IAM asks: is the driving test fit for purpose?

12.00 | 22 April 2014 | | 4 comments

A new survey carried out on behalf of the IAM suggests that, despite learning to pass the test, 68% of younger drivers feel that they need to improve their driving skills.

In the survey of 1,000 young drivers aged 18-25 years, 30% of respondents admitted to “breaking the law” during their first few years on the road.

The IAM says the poll’s findings are “backed by official figures” which show that a fifth of people killed or seriously injured in a reported road accident in Great Britain during 2012 were involved in a collision where at least one of the cars was driven by a young driver. In addition, 133 of the 542 drivers who died in 2012 were young drivers themselves.

Simon Best, IAM chief executive, said: “This survey shows that younger drivers don’t feel adequately prepared for independent driving. The current learning system is failing the next generation of motorists and there needs to be serious review.

“Early experience of a wide range of traffic conditions is vital but so is dealing with negative attitudes. This can be done most effectively through peer group discussions rather than just relying on stricter controls and curfews.”

The measures the IAM is putting forward to improve young driver safety include: road safety as part of the school curriculum; theory and hazard perception tests be delivered online and in educational establishments; a 12-month minimum learning period with a logbook to build experience; and post-test assessment and training in the high risk early months of solo driving.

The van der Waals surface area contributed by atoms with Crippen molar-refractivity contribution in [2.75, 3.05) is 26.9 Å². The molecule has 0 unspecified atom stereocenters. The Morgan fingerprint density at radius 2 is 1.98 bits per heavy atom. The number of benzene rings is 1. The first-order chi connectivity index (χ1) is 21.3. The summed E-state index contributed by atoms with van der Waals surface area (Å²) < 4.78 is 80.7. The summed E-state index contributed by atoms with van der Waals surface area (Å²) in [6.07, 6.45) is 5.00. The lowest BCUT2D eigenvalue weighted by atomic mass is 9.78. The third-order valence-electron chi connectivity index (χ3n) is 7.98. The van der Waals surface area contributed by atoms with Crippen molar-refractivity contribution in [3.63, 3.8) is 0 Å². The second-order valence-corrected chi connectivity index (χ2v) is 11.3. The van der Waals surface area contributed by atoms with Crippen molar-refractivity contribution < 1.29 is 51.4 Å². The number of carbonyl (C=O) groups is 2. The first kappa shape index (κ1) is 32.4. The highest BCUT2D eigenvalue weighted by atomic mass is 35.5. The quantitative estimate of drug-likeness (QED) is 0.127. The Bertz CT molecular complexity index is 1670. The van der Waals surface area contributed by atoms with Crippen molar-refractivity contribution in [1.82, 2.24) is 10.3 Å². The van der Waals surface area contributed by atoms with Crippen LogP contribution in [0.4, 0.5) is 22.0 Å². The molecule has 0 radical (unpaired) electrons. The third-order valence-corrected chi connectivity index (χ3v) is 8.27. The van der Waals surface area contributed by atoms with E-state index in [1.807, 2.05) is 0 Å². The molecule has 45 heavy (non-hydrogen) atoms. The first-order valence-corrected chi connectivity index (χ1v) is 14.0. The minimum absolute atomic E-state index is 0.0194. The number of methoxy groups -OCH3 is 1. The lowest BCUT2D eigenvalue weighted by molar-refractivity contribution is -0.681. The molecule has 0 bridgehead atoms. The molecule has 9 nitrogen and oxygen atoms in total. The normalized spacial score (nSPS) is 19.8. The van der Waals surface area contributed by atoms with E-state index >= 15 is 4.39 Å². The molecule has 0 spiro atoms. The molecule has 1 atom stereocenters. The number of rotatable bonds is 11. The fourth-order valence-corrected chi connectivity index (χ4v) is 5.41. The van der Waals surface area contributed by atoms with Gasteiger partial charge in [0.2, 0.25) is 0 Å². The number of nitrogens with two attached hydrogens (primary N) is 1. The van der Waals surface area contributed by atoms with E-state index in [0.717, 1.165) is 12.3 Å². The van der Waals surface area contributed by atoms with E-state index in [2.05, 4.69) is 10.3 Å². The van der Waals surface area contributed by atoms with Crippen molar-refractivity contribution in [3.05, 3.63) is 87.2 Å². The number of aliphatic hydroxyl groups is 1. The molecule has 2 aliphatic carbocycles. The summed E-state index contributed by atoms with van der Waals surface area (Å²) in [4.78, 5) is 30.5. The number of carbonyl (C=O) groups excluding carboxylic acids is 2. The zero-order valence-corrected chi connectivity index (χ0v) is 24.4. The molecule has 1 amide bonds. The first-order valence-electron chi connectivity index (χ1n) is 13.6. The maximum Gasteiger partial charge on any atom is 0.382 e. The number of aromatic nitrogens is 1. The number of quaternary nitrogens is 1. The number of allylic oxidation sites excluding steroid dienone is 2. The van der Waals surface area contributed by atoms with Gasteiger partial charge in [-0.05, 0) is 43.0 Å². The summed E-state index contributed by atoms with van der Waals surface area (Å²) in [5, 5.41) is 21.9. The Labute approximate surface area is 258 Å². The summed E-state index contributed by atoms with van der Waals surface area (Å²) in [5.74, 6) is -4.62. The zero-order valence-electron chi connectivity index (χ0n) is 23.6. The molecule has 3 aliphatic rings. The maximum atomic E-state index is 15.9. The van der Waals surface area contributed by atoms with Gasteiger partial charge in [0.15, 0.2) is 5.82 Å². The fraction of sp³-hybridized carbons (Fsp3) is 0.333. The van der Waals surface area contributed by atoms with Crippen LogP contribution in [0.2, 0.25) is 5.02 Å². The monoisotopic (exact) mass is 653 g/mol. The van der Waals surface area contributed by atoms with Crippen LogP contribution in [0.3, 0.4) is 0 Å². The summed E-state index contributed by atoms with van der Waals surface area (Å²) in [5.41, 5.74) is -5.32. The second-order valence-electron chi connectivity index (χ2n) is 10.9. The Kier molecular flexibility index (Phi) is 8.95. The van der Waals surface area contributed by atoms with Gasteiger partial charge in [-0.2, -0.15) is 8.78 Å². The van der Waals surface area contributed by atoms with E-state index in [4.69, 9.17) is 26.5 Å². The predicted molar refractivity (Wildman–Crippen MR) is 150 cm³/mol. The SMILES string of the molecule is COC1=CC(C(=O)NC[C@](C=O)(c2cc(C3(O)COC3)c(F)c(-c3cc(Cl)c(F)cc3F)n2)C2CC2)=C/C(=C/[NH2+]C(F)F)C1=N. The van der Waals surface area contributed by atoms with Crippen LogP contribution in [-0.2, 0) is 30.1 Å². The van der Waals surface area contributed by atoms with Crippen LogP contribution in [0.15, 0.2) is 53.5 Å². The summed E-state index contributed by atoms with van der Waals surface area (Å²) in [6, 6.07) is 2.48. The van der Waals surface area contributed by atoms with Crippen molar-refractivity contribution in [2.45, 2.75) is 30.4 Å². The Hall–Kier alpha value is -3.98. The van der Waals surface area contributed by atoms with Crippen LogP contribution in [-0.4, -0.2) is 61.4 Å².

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    How many of them make this point before they take their test? As an ADI it is often hard enough to get them to have enough lessons to be confident to pass, let alone further training.

    Doug Moseley
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    Graduated driver learning has been put before government for many years by me and many others to my knowledge, and HMG are doing little to address it as it doesn’t win votes. People will say one thing on paper surveys but when it comes to putting money where their spoken word is, we have another story.

    Barry Kenward – Fareham – Hampshire
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    Our understanding of the immature brain needs improving before we can hope to work out whether or not the driving test is fit for purpose.

    Duncan MacKillop, Stratford on Avon
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    I think pre 17 practical and theory training is vital to improving driving standards. Influencing attitudes to being on the road from an early age in educational establishments is key to making our roads safer for all road users. Compulsory post-test training is also an area that needs addressing.

    Karen Smith (Young Driver UK)
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